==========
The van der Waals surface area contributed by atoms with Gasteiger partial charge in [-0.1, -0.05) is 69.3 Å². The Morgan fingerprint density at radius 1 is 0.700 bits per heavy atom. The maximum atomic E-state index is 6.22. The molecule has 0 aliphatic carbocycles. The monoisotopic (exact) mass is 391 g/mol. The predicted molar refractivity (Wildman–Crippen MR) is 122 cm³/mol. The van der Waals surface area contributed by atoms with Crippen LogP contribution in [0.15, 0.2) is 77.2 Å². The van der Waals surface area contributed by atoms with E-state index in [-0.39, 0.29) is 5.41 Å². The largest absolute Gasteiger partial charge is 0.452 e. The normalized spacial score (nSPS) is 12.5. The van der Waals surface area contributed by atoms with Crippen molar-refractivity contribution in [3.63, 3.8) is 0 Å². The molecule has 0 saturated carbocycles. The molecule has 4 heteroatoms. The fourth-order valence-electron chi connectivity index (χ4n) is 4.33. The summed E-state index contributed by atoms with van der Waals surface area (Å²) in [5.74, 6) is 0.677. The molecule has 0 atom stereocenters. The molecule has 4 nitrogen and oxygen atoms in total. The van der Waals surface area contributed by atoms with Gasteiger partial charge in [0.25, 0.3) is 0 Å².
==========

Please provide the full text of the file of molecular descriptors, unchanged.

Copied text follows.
The van der Waals surface area contributed by atoms with Gasteiger partial charge in [-0.1, -0.05) is 69.3 Å². The Morgan fingerprint density at radius 1 is 0.700 bits per heavy atom. The maximum atomic E-state index is 6.22. The molecule has 0 aliphatic carbocycles. The monoisotopic (exact) mass is 391 g/mol. The predicted molar refractivity (Wildman–Crippen MR) is 122 cm³/mol. The van der Waals surface area contributed by atoms with Crippen LogP contribution in [0.15, 0.2) is 77.2 Å². The van der Waals surface area contributed by atoms with E-state index in [-0.39, 0.29) is 5.41 Å². The largest absolute Gasteiger partial charge is 0.452 e. The normalized spacial score (nSPS) is 12.5. The van der Waals surface area contributed by atoms with Crippen molar-refractivity contribution in [3.63, 3.8) is 0 Å². The molecule has 0 saturated carbocycles. The molecule has 4 heteroatoms. The fourth-order valence-electron chi connectivity index (χ4n) is 4.33. The summed E-state index contributed by atoms with van der Waals surface area (Å²) in [5.74, 6) is 0.677. The molecule has 0 atom stereocenters. The molecule has 4 nitrogen and oxygen atoms in total. The van der Waals surface area contributed by atoms with Gasteiger partial charge in [0.25, 0.3) is 0 Å².